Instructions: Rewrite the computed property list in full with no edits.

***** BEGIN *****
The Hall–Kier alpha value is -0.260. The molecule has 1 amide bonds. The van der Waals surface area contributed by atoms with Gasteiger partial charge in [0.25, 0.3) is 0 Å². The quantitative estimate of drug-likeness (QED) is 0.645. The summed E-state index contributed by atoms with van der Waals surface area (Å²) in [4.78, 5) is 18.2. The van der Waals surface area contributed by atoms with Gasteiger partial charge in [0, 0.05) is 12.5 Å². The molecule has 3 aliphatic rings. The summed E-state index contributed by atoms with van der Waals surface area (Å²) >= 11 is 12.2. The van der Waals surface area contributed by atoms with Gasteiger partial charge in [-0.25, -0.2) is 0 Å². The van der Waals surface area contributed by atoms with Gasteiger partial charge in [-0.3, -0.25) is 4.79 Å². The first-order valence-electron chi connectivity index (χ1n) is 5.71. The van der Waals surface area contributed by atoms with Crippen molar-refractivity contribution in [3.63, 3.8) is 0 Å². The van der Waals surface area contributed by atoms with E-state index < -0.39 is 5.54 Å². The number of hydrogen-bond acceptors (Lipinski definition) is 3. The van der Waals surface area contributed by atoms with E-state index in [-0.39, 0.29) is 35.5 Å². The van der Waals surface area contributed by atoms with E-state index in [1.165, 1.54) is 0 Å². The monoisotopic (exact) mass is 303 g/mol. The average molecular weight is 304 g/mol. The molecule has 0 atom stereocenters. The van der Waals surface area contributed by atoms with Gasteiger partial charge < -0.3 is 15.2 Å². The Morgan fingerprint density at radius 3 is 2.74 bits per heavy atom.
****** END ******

The Hall–Kier alpha value is -0.260. The molecule has 1 amide bonds. The van der Waals surface area contributed by atoms with Gasteiger partial charge in [0.25, 0.3) is 0 Å². The quantitative estimate of drug-likeness (QED) is 0.645. The summed E-state index contributed by atoms with van der Waals surface area (Å²) in [4.78, 5) is 18.2. The van der Waals surface area contributed by atoms with Gasteiger partial charge in [0, 0.05) is 12.5 Å². The molecule has 3 aliphatic rings. The summed E-state index contributed by atoms with van der Waals surface area (Å²) >= 11 is 12.2. The van der Waals surface area contributed by atoms with Gasteiger partial charge in [-0.25, -0.2) is 0 Å². The van der Waals surface area contributed by atoms with Gasteiger partial charge in [-0.3, -0.25) is 4.79 Å². The first-order valence-electron chi connectivity index (χ1n) is 5.71. The van der Waals surface area contributed by atoms with Crippen molar-refractivity contribution in [3.63, 3.8) is 0 Å². The van der Waals surface area contributed by atoms with E-state index < -0.39 is 5.54 Å². The number of hydrogen-bond acceptors (Lipinski definition) is 3. The van der Waals surface area contributed by atoms with E-state index in [-0.39, 0.29) is 35.5 Å². The van der Waals surface area contributed by atoms with E-state index in [1.165, 1.54) is 0 Å². The monoisotopic (exact) mass is 303 g/mol. The average molecular weight is 304 g/mol. The molecule has 0 atom stereocenters. The van der Waals surface area contributed by atoms with Gasteiger partial charge < -0.3 is 15.2 Å². The Morgan fingerprint density at radius 3 is 2.74 bits per heavy atom.